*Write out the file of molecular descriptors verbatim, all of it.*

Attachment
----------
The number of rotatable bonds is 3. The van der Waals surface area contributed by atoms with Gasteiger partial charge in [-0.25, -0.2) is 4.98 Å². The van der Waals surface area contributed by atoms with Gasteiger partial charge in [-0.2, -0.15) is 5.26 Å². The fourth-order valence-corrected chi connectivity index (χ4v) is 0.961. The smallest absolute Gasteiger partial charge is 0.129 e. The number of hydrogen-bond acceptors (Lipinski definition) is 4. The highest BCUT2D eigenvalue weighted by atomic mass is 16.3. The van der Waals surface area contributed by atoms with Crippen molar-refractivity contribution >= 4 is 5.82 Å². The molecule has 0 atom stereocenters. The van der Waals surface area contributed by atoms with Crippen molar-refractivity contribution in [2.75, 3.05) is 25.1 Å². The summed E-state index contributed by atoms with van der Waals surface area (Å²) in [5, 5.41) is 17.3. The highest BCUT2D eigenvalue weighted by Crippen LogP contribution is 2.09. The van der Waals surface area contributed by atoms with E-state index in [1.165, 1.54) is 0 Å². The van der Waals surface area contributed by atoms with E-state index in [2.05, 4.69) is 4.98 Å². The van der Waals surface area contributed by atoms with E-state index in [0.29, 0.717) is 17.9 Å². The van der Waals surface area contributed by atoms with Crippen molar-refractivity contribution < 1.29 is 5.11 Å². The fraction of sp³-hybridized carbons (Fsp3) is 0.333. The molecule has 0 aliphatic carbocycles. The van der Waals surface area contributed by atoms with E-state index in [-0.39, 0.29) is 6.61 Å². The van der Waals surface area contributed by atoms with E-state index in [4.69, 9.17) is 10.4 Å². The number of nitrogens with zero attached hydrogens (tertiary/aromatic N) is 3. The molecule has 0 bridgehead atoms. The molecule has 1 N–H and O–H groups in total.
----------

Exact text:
The number of rotatable bonds is 3. The van der Waals surface area contributed by atoms with Gasteiger partial charge in [-0.25, -0.2) is 4.98 Å². The van der Waals surface area contributed by atoms with Gasteiger partial charge in [-0.2, -0.15) is 5.26 Å². The fourth-order valence-corrected chi connectivity index (χ4v) is 0.961. The smallest absolute Gasteiger partial charge is 0.129 e. The number of hydrogen-bond acceptors (Lipinski definition) is 4. The highest BCUT2D eigenvalue weighted by atomic mass is 16.3. The van der Waals surface area contributed by atoms with Crippen molar-refractivity contribution >= 4 is 5.82 Å². The molecule has 0 atom stereocenters. The van der Waals surface area contributed by atoms with Crippen molar-refractivity contribution in [2.75, 3.05) is 25.1 Å². The summed E-state index contributed by atoms with van der Waals surface area (Å²) in [5, 5.41) is 17.3. The highest BCUT2D eigenvalue weighted by Crippen LogP contribution is 2.09. The van der Waals surface area contributed by atoms with E-state index in [1.165, 1.54) is 0 Å². The van der Waals surface area contributed by atoms with E-state index in [2.05, 4.69) is 4.98 Å². The van der Waals surface area contributed by atoms with E-state index in [0.29, 0.717) is 17.9 Å². The van der Waals surface area contributed by atoms with Crippen molar-refractivity contribution < 1.29 is 5.11 Å². The fraction of sp³-hybridized carbons (Fsp3) is 0.333. The molecule has 0 aliphatic carbocycles. The van der Waals surface area contributed by atoms with E-state index in [-0.39, 0.29) is 6.61 Å². The van der Waals surface area contributed by atoms with E-state index in [4.69, 9.17) is 10.4 Å². The number of nitrogens with zero attached hydrogens (tertiary/aromatic N) is 3. The molecule has 0 bridgehead atoms. The molecule has 1 N–H and O–H groups in total.